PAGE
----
Donations of useless items turn into big problems for charities working on the ground.

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Aid groups in Calais are struggling to sift through huge quantities of inappropriate donations sent from the UK, ranging from plus-sized clothes, which are usually too large for refugees, to wedding dresses, DVDs and electric heaters intended for use in a camp that has no electricity.

Volunteers are appealing instead for blankets, tents and warm, waterproof coats as well as building materials to help them construct more weather-proof huts to accommodate the camp’s rapidly expanding population.

Reports of the appalling conditions in the Calais camp, where more than 6,000 people are now living in tents and shacks with limited access to water and sanitation, have triggered an enormous surge of donations from schools, faith groups and Facebook networks in the UK. On Saturday 22 vans full of donations arrived from England; on some Saturdays in October as many as 40 vans arrived.

While this support has been gratefully received by refugees, the scale of the response and the haphazard way that some donations have arrived is now creating logistical difficulties in the Calais-based warehouse as volunteers race to distribute food and strong winter shoes.

They have been forced to use valuable time extracting much-needed sleeping bags and blankets from boxes that sometimes contain flimsy clothing, high-heeled shoes, skirts and baby clothes, largely unsuitable for worsening conditions in a camp where 90% of occupants are young men.

The aid groups running the warehouse, Help Refugees and l’Auberge des Migrants, are urging people to consult online lists of the most urgently needed items before bringing anything to France. The regularly updated lists currently highlight the need for waterproof men’s walking boots (high ankle, particularly sizes 42 and 43); pre-packed bags containing sets of hats, gloves and scarves; men’s jeans and tracksuits, waist sizes 28-36 (“There aren’t a lot of fat people in the camp,” one volunteer in the warehouse said).

Because there has been limited support from major aid agencies and the French and UK governments, the response of grassroots organisations and volunteers to the crisis has had a very positive impact on conditions. Volunteers from the UK and around the world are providing clothes, tents, hot meals and English lessons, and in the past few weeks have built a play centre for children, a library and a refugee advice centre.

But as the camp grows in size, the absence of a more organised response is becoming increasingly problematic. The only major charity working in Calais, Doctors of the World, has expressed concern about the unsustainable nature of this kind of support. “In many ways it is wonderful that so many people are collecting for Calais, but Calais is a serious humanitarian emergency which needs an organised humanitarian response,” a spokesperson for the charity, which has been providing medical care to refugees in Calais since 2003, said.

Aid workers at the Calais refugee camp have produced an online list of much-needed items, such as strong, waterproof boots and warm clothing.
Aid workers at the Calais refugee camp have produced an online list of much-needed items, such as strong, waterproof boots and warm clothing. Photograph: Philippe Huguen/AFP/Getty Images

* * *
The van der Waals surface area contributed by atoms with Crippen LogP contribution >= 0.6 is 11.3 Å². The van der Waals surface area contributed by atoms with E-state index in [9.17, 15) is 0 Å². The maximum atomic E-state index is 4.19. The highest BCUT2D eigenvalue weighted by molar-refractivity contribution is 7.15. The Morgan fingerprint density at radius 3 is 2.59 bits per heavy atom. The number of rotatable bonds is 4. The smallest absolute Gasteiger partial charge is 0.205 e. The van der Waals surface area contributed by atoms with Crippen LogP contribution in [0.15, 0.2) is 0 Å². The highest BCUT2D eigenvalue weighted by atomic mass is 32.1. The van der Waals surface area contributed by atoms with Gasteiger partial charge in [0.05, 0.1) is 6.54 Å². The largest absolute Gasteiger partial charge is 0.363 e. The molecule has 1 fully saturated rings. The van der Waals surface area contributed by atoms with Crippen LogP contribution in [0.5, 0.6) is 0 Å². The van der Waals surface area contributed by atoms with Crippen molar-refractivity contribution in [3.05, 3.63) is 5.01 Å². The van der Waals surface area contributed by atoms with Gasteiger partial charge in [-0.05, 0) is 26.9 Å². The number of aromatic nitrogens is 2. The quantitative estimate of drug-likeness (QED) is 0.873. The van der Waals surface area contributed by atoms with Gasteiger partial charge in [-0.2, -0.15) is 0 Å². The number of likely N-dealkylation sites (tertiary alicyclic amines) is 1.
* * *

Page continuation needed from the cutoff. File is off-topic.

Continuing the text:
“Part of the reason that so many grassroots groups have sprung up is that people have felt frustrated with the lack of government action and feel compelled to take action themselves; they are to be commended for that, because they have done this more quickly than the big charities. But this kind of response is not sustainable; it goes with the whims and the flows of the news agenda.”

Financial donations to Doctors of the World or Salam, a local group providing daily hot meals, may help provide more regular, sustainable assistance to refugees in Calais.

“People have the best of intentions but sometimes it seems that they are using this as an opportunity to clear their cupboards of everything they don’t want,” Philli Boyle, a volunteer working at the warehouse with l’Auberge des Migrants, a Calais-based group, and Help Refugees, a UK group set up this summer to provide aid.

But François Guennoc, who has worked with l’Auberge des Migrants for the past two years, said he was impressed at the response from Britain. “Two months ago we had perhaps 10–15 volunteers, no money, nothing in our warehouse. Now we have between 40–120 volunteers every day – 90% from Britain – money is coming in from UK churches and mosques. It’s a new phenomenon. I think it is a way of saying they are not happy with the government’s refugee policy,” he said.

Some volunteers, like Toby Caruana, 30, from south London, have been working at the camp since August. He runs a tent and sleeping bag distribution centre from a pink caravan, helping organise bedding and sleeping arrangements for new arrivals. He said more volunteers, able to commit long stretches of time, were needed.

“The problem is that there are 5,000 people collecting stuff in England, 20 people sorting in the warehouse and 10 people like me giving things out in the camp. We need more volunteers,” he said. “The biggest need now is blankets. It’s so cold.”

With outrage mounting at the squalid conditions in the camp and the lack of government response, Doctors of the World and Secours Catholique took a lawsuit out against the local authorities last week. On Monday, a French court ordered the authorities to build new toilets, water standpipes and introduce a garbage collection system within eight days.